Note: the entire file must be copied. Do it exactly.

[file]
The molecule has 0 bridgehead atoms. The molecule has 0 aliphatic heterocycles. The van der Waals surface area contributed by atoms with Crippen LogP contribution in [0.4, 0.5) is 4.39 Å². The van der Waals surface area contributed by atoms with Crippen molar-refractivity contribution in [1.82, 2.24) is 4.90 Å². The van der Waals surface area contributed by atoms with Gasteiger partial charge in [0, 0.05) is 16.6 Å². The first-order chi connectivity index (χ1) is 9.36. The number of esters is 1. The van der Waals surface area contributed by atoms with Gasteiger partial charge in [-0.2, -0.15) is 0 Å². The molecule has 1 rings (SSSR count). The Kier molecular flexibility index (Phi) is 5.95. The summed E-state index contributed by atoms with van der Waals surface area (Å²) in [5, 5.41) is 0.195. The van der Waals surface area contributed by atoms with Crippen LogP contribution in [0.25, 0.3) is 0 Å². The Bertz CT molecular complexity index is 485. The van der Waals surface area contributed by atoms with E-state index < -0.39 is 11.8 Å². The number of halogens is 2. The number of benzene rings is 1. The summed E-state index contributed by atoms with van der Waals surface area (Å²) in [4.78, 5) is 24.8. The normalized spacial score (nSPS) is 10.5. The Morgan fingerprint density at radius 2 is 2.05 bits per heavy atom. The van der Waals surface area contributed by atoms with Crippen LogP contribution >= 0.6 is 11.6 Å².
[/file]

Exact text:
The molecule has 0 bridgehead atoms. The molecule has 0 aliphatic heterocycles. The van der Waals surface area contributed by atoms with Crippen LogP contribution in [0.4, 0.5) is 4.39 Å². The van der Waals surface area contributed by atoms with Crippen molar-refractivity contribution in [1.82, 2.24) is 4.90 Å². The van der Waals surface area contributed by atoms with Gasteiger partial charge in [0, 0.05) is 16.6 Å². The first-order chi connectivity index (χ1) is 9.36. The number of esters is 1. The van der Waals surface area contributed by atoms with Gasteiger partial charge in [-0.2, -0.15) is 0 Å². The molecule has 1 rings (SSSR count). The Kier molecular flexibility index (Phi) is 5.95. The summed E-state index contributed by atoms with van der Waals surface area (Å²) in [5, 5.41) is 0.195. The van der Waals surface area contributed by atoms with Crippen LogP contribution in [0.25, 0.3) is 0 Å². The Bertz CT molecular complexity index is 485. The van der Waals surface area contributed by atoms with E-state index < -0.39 is 11.8 Å². The number of halogens is 2. The number of benzene rings is 1. The summed E-state index contributed by atoms with van der Waals surface area (Å²) in [4.78, 5) is 24.8. The normalized spacial score (nSPS) is 10.5. The Morgan fingerprint density at radius 2 is 2.05 bits per heavy atom. The van der Waals surface area contributed by atoms with Crippen LogP contribution >= 0.6 is 11.6 Å².